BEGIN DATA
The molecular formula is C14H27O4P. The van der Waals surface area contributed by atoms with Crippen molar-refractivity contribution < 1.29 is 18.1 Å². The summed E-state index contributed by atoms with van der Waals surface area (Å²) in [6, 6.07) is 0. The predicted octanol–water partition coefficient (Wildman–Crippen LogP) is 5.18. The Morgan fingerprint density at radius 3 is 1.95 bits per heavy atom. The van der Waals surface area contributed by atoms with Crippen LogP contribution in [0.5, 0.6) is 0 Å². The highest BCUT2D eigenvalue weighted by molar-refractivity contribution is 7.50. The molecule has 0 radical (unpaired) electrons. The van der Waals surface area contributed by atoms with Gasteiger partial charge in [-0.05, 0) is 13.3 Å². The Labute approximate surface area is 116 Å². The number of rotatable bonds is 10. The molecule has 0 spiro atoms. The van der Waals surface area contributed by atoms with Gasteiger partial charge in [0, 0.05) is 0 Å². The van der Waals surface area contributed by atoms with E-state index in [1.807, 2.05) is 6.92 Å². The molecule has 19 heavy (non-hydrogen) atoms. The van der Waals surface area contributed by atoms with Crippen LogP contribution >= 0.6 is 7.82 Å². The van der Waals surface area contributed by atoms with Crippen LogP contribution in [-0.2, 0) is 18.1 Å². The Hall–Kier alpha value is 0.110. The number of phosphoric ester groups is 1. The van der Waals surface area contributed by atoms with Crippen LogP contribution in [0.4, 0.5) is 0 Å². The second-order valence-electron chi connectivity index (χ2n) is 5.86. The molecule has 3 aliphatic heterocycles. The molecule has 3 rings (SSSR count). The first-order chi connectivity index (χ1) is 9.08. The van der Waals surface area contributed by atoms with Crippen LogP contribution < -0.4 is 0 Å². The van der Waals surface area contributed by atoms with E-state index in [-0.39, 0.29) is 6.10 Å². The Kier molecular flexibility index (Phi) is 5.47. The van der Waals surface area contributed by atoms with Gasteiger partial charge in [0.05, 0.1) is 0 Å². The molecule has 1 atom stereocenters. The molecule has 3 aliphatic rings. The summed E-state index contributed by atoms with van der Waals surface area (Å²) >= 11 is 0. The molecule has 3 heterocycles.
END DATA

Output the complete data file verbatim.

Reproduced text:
The molecular formula is C14H27O4P. The van der Waals surface area contributed by atoms with Crippen molar-refractivity contribution < 1.29 is 18.1 Å². The summed E-state index contributed by atoms with van der Waals surface area (Å²) in [6, 6.07) is 0. The predicted octanol–water partition coefficient (Wildman–Crippen LogP) is 5.18. The Morgan fingerprint density at radius 3 is 1.95 bits per heavy atom. The van der Waals surface area contributed by atoms with Crippen LogP contribution in [0.5, 0.6) is 0 Å². The highest BCUT2D eigenvalue weighted by molar-refractivity contribution is 7.50. The molecule has 0 radical (unpaired) electrons. The van der Waals surface area contributed by atoms with Gasteiger partial charge in [-0.05, 0) is 13.3 Å². The Labute approximate surface area is 116 Å². The number of rotatable bonds is 10. The molecule has 0 spiro atoms. The van der Waals surface area contributed by atoms with Gasteiger partial charge in [0, 0.05) is 0 Å². The van der Waals surface area contributed by atoms with E-state index in [1.807, 2.05) is 6.92 Å². The molecule has 19 heavy (non-hydrogen) atoms. The van der Waals surface area contributed by atoms with Crippen LogP contribution >= 0.6 is 7.82 Å². The van der Waals surface area contributed by atoms with Crippen LogP contribution in [-0.2, 0) is 18.1 Å². The Hall–Kier alpha value is 0.110. The number of phosphoric ester groups is 1. The van der Waals surface area contributed by atoms with Crippen LogP contribution in [0.4, 0.5) is 0 Å². The second-order valence-electron chi connectivity index (χ2n) is 5.86. The molecule has 3 aliphatic heterocycles. The molecule has 3 rings (SSSR count). The first-order chi connectivity index (χ1) is 9.08. The van der Waals surface area contributed by atoms with Crippen LogP contribution < -0.4 is 0 Å². The van der Waals surface area contributed by atoms with E-state index in [-0.39, 0.29) is 6.10 Å². The Kier molecular flexibility index (Phi) is 5.47. The van der Waals surface area contributed by atoms with Gasteiger partial charge in [0.05, 0.1) is 0 Å². The molecule has 1 atom stereocenters. The molecule has 3 aliphatic rings. The summed E-state index contributed by atoms with van der Waals surface area (Å²) >= 11 is 0. The molecule has 3 heterocycles.